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Sinkhole Near Disney World Destroys Villa

By Aditi Mukherji, JD on August 13, 2013 | Last updated on March 21, 2019

A massive 100-foot sinkhole near Disney World has swallowed a Florida villa in Clermont, west of Orlando.

One building was completely destroyed and 105 people were evacuated, according to the owner. Two other buildings were also evacuated, reports The Associated Press. No one was killed.

Here's what the villa owner and injured victims will have to do going forward:

Premises Liability?

The injured vacationers may be able to sue the resort's owner under the theory of premises liability.

Generally, landowners have a duty to maintain a safe environment for their guests. And if there are warning signs that a home is on a shaky foundation, then the owner is legally required to make necessary repairs or warn visitors of the danger.

The resort guests may be able to recover losses from their ruined vacation if they can prove the owner failed to heed sinkhole warning signs. These can include slumping trees or fence posts; small ponds in areas where water hasn't collected before; the wilting of small, circular areas of plants; and structural cracks in walls.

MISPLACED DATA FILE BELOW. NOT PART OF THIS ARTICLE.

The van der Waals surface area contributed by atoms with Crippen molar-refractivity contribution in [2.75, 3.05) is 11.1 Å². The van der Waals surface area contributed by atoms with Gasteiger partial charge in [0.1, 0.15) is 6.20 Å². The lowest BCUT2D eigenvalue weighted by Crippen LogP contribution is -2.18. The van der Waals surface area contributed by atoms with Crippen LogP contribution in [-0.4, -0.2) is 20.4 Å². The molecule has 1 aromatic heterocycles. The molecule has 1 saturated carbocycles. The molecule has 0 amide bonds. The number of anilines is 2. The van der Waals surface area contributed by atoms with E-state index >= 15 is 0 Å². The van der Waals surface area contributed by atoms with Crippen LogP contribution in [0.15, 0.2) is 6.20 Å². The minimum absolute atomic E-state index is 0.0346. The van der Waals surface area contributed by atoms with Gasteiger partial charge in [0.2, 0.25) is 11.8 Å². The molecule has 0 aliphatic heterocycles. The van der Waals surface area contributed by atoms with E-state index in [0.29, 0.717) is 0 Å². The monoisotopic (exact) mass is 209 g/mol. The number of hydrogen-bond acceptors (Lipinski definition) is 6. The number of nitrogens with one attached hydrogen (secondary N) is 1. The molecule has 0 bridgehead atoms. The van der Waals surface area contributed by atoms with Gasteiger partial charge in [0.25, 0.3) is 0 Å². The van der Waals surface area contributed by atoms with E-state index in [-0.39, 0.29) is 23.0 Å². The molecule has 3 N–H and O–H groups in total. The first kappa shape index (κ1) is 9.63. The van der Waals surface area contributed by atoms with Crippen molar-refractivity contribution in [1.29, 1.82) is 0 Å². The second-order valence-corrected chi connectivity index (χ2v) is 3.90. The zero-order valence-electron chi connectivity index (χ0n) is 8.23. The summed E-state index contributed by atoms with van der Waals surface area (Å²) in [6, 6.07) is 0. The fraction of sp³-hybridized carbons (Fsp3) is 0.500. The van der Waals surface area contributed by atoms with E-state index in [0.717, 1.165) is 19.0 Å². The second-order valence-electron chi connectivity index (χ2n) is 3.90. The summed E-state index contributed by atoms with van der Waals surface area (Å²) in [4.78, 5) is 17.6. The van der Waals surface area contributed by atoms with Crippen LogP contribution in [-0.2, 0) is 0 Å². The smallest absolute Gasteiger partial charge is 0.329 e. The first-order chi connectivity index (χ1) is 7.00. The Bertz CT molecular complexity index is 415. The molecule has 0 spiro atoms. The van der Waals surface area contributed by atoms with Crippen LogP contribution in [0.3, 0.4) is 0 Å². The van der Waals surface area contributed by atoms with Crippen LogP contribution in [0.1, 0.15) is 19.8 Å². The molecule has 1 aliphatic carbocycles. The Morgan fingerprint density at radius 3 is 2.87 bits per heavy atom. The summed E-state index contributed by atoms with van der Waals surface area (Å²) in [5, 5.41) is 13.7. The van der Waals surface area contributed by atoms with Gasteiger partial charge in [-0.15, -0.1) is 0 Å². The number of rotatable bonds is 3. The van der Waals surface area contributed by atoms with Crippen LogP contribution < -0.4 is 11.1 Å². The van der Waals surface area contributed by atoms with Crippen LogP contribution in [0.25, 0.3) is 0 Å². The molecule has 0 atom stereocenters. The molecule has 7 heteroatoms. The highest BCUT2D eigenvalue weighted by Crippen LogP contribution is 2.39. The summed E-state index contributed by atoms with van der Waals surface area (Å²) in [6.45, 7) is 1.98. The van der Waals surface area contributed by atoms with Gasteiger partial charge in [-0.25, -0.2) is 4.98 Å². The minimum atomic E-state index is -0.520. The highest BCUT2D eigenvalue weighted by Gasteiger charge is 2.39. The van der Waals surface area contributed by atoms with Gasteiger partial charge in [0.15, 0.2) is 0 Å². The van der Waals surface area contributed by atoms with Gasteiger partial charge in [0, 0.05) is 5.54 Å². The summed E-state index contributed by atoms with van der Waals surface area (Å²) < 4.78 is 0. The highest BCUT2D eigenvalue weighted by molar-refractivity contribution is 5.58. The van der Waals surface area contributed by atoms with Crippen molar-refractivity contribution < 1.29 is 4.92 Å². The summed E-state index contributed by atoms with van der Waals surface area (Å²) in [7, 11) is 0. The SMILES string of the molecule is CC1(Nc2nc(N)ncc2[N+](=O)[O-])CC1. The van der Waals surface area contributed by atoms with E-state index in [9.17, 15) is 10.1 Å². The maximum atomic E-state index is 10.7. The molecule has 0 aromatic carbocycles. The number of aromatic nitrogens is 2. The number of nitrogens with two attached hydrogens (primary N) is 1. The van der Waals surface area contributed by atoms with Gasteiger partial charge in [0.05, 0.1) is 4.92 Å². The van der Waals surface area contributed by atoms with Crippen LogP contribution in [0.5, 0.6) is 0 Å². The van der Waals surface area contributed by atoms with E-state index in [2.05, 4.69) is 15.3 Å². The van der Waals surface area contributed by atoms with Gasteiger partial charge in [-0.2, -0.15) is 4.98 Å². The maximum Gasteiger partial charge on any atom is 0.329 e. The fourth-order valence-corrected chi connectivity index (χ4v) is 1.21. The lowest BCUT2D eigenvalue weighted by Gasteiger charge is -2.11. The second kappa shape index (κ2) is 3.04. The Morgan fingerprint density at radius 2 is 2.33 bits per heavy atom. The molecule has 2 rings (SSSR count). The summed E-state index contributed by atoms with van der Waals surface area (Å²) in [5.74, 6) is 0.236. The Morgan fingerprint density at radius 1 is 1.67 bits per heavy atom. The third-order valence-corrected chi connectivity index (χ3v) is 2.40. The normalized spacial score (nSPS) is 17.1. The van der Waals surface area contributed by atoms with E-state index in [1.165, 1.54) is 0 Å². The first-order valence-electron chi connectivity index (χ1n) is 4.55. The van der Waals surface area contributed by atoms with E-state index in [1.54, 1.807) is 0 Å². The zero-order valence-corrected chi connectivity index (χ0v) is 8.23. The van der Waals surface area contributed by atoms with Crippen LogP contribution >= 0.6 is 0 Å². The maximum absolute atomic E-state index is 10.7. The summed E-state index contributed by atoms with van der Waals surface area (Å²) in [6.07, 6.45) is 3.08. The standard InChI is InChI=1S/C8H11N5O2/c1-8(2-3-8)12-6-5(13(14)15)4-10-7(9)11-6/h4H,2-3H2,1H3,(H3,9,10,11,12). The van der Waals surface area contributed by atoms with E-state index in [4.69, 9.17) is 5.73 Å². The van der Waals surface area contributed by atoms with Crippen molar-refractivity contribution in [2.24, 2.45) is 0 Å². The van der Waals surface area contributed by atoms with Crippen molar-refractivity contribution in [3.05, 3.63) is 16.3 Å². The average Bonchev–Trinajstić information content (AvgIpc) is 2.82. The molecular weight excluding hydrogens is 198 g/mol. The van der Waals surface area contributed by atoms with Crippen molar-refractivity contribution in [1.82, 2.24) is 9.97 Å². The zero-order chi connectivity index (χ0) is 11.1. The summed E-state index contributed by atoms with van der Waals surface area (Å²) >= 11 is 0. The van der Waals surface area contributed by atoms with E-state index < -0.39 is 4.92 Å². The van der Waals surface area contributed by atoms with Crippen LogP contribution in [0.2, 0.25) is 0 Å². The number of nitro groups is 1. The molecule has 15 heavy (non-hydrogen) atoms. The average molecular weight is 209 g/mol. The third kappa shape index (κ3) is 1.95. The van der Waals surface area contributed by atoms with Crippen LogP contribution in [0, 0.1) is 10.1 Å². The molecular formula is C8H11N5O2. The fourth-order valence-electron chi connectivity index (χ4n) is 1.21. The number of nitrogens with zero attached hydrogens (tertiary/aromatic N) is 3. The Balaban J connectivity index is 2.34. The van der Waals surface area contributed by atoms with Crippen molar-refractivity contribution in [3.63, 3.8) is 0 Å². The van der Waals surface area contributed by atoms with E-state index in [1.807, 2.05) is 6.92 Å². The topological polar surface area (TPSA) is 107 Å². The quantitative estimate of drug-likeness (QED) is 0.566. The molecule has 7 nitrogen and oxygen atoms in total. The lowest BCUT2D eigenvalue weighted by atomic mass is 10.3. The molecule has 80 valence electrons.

Failure to Disclose?

Generally speaking, property owners are required to disclose "material facts" about a property to potential buyers, while landlords are responsible for disclosing hazards on the property to tenants -- including resorts and vacation rentals.

In Florida, sellers and landlords are legally required to disclose the potential for sinkholes in an area. Failure to do so could void the sale or lease.

That means the villa's owner could soon be sinking in legal woes if he knew about the sinkhole but failed to disclose it to the vacation renters.

Insurance May Cover It

Fortunately, the villa owner has insurance, which is crucial in Florida where sinkholes are common. The owner will need to file an insurance claim for damage caused to the home by a sinkhole.

Often, insurance companies deny claims by disputing whether the "structural damage" is cosmetic or not. Since the 100-foot sinkhole swallowed the villa whole, that likely won't be an issue here.

For the time being, owners are most concerned about prevention. Currently, buildings near the sinkhole are being tested, reports the AP. Geological testing can search for the potential of future sinkholes and predict how dangerous they could be.

So much for the happiest place on Earth...

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